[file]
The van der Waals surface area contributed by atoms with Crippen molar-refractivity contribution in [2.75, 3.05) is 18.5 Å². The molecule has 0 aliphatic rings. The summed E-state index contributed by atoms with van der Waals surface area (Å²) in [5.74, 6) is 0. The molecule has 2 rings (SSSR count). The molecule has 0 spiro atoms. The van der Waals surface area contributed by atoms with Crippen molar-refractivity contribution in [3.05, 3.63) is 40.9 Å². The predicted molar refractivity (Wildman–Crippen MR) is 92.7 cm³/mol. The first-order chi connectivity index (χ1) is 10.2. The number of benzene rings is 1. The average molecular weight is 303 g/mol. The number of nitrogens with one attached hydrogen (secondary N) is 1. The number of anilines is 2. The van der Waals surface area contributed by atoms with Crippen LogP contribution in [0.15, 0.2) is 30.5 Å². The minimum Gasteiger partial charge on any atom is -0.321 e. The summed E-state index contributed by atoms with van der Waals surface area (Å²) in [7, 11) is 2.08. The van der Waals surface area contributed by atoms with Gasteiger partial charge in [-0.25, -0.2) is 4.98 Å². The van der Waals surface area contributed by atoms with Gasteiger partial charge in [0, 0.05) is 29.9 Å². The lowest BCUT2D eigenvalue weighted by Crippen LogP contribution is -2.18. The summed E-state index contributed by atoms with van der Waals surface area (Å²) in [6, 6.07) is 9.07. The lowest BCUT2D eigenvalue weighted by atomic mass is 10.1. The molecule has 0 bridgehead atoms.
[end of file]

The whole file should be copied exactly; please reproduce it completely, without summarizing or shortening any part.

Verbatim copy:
The van der Waals surface area contributed by atoms with Crippen molar-refractivity contribution in [2.75, 3.05) is 18.5 Å². The molecule has 0 aliphatic rings. The summed E-state index contributed by atoms with van der Waals surface area (Å²) in [5.74, 6) is 0. The molecule has 2 rings (SSSR count). The molecule has 0 spiro atoms. The van der Waals surface area contributed by atoms with Crippen molar-refractivity contribution in [3.05, 3.63) is 40.9 Å². The predicted molar refractivity (Wildman–Crippen MR) is 92.7 cm³/mol. The first-order chi connectivity index (χ1) is 10.2. The number of benzene rings is 1. The average molecular weight is 303 g/mol. The number of nitrogens with one attached hydrogen (secondary N) is 1. The number of anilines is 2. The van der Waals surface area contributed by atoms with Crippen LogP contribution in [0.15, 0.2) is 30.5 Å². The minimum Gasteiger partial charge on any atom is -0.321 e. The summed E-state index contributed by atoms with van der Waals surface area (Å²) in [7, 11) is 2.08. The van der Waals surface area contributed by atoms with Gasteiger partial charge in [-0.25, -0.2) is 4.98 Å². The van der Waals surface area contributed by atoms with Gasteiger partial charge in [0, 0.05) is 29.9 Å². The lowest BCUT2D eigenvalue weighted by Crippen LogP contribution is -2.18. The summed E-state index contributed by atoms with van der Waals surface area (Å²) in [6, 6.07) is 9.07. The lowest BCUT2D eigenvalue weighted by atomic mass is 10.1. The molecule has 0 bridgehead atoms.